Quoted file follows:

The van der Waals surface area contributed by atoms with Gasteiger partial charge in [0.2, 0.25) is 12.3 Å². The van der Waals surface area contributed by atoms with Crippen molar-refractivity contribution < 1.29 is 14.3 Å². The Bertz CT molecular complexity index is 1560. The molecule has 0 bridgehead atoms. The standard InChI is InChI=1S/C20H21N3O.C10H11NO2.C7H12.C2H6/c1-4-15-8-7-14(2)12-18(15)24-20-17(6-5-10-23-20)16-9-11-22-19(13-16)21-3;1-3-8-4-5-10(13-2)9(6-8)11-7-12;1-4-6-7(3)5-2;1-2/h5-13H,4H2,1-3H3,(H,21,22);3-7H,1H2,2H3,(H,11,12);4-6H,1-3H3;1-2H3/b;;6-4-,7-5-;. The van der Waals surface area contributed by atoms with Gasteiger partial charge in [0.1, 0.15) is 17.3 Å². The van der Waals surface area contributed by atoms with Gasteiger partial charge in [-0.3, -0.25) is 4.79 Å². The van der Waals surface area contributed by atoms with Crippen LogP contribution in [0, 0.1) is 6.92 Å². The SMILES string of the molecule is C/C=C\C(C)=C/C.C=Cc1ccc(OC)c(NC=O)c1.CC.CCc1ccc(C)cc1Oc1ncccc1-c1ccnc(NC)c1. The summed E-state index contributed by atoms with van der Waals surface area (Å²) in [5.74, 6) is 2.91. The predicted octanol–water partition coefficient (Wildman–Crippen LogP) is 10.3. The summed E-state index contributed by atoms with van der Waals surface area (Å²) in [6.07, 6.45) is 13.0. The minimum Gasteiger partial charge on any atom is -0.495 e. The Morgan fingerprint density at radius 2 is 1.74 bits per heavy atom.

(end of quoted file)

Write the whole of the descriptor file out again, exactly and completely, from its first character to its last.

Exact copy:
The van der Waals surface area contributed by atoms with Gasteiger partial charge in [0.2, 0.25) is 12.3 Å². The van der Waals surface area contributed by atoms with Crippen molar-refractivity contribution < 1.29 is 14.3 Å². The Bertz CT molecular complexity index is 1560. The molecule has 0 bridgehead atoms. The standard InChI is InChI=1S/C20H21N3O.C10H11NO2.C7H12.C2H6/c1-4-15-8-7-14(2)12-18(15)24-20-17(6-5-10-23-20)16-9-11-22-19(13-16)21-3;1-3-8-4-5-10(13-2)9(6-8)11-7-12;1-4-6-7(3)5-2;1-2/h5-13H,4H2,1-3H3,(H,21,22);3-7H,1H2,2H3,(H,11,12);4-6H,1-3H3;1-2H3/b;;6-4-,7-5-;. The van der Waals surface area contributed by atoms with Gasteiger partial charge in [0.1, 0.15) is 17.3 Å². The van der Waals surface area contributed by atoms with Gasteiger partial charge in [-0.3, -0.25) is 4.79 Å². The van der Waals surface area contributed by atoms with Crippen LogP contribution in [0, 0.1) is 6.92 Å². The SMILES string of the molecule is C/C=C\C(C)=C/C.C=Cc1ccc(OC)c(NC=O)c1.CC.CCc1ccc(C)cc1Oc1ncccc1-c1ccnc(NC)c1. The summed E-state index contributed by atoms with van der Waals surface area (Å²) in [5.74, 6) is 2.91. The predicted octanol–water partition coefficient (Wildman–Crippen LogP) is 10.3. The summed E-state index contributed by atoms with van der Waals surface area (Å²) in [6.07, 6.45) is 13.0. The minimum Gasteiger partial charge on any atom is -0.495 e. The Morgan fingerprint density at radius 2 is 1.74 bits per heavy atom.